(*My article that has previously appeared in the 2007 issue of “Our Diary”, brought out by a civil society group- “Kriti” in Delhi .)

 

We come across language mostly as sound- words spoken or sung and then heard. The sounds carry with them implied meanings. We can load the simplest of words with meaning beyond the literal one. We can choose the shape of our words with varying degrees of freedom. Words become a song when this freedom is exercised to its fullest potential. Music is, perhaps, the most malleable of all media of human expression. It always finds a form that’s just right for the message- gentle or ironic, grim or humorous, powerful or subtle, straightforward or a little roundabout, appropriate or offensive.  The reach of a song is far wider than other forms of expression – the deepest of messages have been known to be set to simplest of tunes.

 

On the other hand singing words set to music enables us to step back from the immediacy of the words as communication and to make it an aesthetic object. Singing becomes an act of contemplation and of celebration of words simultaneously. It not only conveys the meaning of the words but also adds to the meaning something that words fail to express.

 

In a song people may express their political or spiritual beliefs, tell a story, history, or just provide amusement. People also sing about their ethnic character or social, political, economic situations. Singing always seems to help when the going is tough, when the task is uphill, when we feel afraid and unsupported. People sing and call each other to action and to express solidarity in resisting oppression. People sing together to kindle the torch of passions in each others’ heart and light the way to see some hope.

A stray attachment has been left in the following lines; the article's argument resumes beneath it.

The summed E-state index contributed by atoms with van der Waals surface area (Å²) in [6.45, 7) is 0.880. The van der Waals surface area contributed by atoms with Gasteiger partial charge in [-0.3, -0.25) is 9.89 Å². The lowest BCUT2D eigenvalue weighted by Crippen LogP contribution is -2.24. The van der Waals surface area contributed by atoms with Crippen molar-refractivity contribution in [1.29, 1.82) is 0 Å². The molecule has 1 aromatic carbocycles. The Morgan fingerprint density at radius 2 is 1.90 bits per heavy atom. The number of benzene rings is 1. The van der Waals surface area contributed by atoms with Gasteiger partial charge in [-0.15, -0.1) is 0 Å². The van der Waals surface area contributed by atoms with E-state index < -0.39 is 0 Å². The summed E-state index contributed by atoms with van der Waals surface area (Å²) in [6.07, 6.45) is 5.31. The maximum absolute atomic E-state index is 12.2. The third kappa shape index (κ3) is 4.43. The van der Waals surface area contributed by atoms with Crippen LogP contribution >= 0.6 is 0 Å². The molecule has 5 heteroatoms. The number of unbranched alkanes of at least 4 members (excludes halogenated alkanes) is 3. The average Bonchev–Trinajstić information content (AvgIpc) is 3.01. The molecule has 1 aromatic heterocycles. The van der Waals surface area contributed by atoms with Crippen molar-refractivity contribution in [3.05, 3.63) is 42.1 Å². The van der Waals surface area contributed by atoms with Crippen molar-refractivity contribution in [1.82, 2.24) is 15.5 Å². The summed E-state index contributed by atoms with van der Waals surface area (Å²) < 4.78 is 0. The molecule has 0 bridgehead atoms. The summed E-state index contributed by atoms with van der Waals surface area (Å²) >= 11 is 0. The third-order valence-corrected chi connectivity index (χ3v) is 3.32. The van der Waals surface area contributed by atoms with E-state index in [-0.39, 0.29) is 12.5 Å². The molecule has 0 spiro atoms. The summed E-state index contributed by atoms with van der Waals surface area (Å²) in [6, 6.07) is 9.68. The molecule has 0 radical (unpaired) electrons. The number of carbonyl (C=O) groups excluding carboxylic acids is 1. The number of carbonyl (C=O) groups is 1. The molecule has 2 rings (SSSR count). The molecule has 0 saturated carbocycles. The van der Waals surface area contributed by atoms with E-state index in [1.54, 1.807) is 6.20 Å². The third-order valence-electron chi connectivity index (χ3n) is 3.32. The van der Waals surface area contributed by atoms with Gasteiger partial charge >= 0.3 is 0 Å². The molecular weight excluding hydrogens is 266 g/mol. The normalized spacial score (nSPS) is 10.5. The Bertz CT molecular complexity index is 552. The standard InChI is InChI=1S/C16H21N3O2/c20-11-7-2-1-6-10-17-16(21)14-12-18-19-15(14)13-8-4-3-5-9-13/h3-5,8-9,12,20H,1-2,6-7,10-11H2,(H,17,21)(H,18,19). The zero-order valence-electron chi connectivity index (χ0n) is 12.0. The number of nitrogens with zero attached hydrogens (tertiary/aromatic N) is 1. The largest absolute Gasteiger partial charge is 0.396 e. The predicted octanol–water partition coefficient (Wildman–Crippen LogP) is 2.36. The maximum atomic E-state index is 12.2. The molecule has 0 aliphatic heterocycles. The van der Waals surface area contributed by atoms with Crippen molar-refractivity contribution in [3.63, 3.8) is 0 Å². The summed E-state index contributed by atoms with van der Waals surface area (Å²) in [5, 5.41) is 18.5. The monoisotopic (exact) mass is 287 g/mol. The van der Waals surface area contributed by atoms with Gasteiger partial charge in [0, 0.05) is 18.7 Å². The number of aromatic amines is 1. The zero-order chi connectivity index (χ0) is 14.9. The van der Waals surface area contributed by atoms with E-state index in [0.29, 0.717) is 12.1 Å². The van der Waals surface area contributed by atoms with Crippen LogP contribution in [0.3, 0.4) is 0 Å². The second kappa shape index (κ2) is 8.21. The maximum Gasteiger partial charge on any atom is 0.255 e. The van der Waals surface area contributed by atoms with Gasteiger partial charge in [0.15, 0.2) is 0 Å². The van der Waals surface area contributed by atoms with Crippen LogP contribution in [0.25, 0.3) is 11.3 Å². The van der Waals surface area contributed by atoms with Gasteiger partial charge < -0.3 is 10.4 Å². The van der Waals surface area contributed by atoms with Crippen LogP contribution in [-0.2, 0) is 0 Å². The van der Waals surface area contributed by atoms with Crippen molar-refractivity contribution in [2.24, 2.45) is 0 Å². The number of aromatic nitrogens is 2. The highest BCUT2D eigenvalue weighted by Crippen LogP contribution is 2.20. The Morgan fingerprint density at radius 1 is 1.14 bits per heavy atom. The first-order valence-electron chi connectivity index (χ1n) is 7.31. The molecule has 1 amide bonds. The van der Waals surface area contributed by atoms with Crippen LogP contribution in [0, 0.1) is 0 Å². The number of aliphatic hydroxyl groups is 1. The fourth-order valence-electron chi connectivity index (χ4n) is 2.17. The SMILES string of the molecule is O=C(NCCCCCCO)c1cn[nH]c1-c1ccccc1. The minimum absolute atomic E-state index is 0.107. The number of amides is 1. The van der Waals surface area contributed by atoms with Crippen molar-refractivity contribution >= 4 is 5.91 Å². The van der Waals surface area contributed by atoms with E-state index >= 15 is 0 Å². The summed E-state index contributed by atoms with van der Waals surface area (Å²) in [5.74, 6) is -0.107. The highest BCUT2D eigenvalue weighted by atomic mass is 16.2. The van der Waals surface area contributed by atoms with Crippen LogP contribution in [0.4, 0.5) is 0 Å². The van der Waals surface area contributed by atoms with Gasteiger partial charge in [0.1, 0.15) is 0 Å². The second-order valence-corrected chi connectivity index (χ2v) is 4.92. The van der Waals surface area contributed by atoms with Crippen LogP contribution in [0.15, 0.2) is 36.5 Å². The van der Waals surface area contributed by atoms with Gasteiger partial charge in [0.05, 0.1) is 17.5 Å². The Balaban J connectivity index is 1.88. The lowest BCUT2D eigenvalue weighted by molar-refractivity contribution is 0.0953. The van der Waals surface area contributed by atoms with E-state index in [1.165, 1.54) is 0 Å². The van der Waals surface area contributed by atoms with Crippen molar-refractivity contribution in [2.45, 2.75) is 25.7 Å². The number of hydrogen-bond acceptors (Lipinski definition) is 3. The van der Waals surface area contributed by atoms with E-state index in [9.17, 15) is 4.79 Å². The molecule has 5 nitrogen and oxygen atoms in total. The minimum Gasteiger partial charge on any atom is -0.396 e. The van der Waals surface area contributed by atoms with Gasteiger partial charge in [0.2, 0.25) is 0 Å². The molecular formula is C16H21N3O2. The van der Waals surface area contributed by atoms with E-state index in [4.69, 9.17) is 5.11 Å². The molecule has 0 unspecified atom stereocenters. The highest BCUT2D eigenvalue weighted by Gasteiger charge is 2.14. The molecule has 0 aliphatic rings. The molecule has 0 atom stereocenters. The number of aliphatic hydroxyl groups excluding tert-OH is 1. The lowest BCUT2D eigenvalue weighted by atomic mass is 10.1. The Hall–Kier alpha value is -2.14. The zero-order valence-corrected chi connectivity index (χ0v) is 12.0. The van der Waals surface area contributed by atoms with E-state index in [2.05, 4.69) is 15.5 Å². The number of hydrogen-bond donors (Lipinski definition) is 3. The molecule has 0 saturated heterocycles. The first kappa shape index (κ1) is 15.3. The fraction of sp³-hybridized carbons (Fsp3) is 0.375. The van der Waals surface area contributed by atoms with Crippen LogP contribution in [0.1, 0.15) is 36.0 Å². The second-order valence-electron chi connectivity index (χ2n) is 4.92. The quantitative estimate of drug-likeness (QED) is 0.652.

Just as singing is celebration of words, singing together is celebration of humanity.

 

Songs and singing together are an integral part of protest or social change movements. Songs that are sung in movements are work songs of peasants and artisans, prison songs, anti-war songs, songs for freedom and equality, spiritual songs, songs for children and for communal harmony, songs about life and humanity, protests and resistance songs and songs just for celebration, dance and enjoyment. They contain love, hope, pain, resolve, resilience and revolt.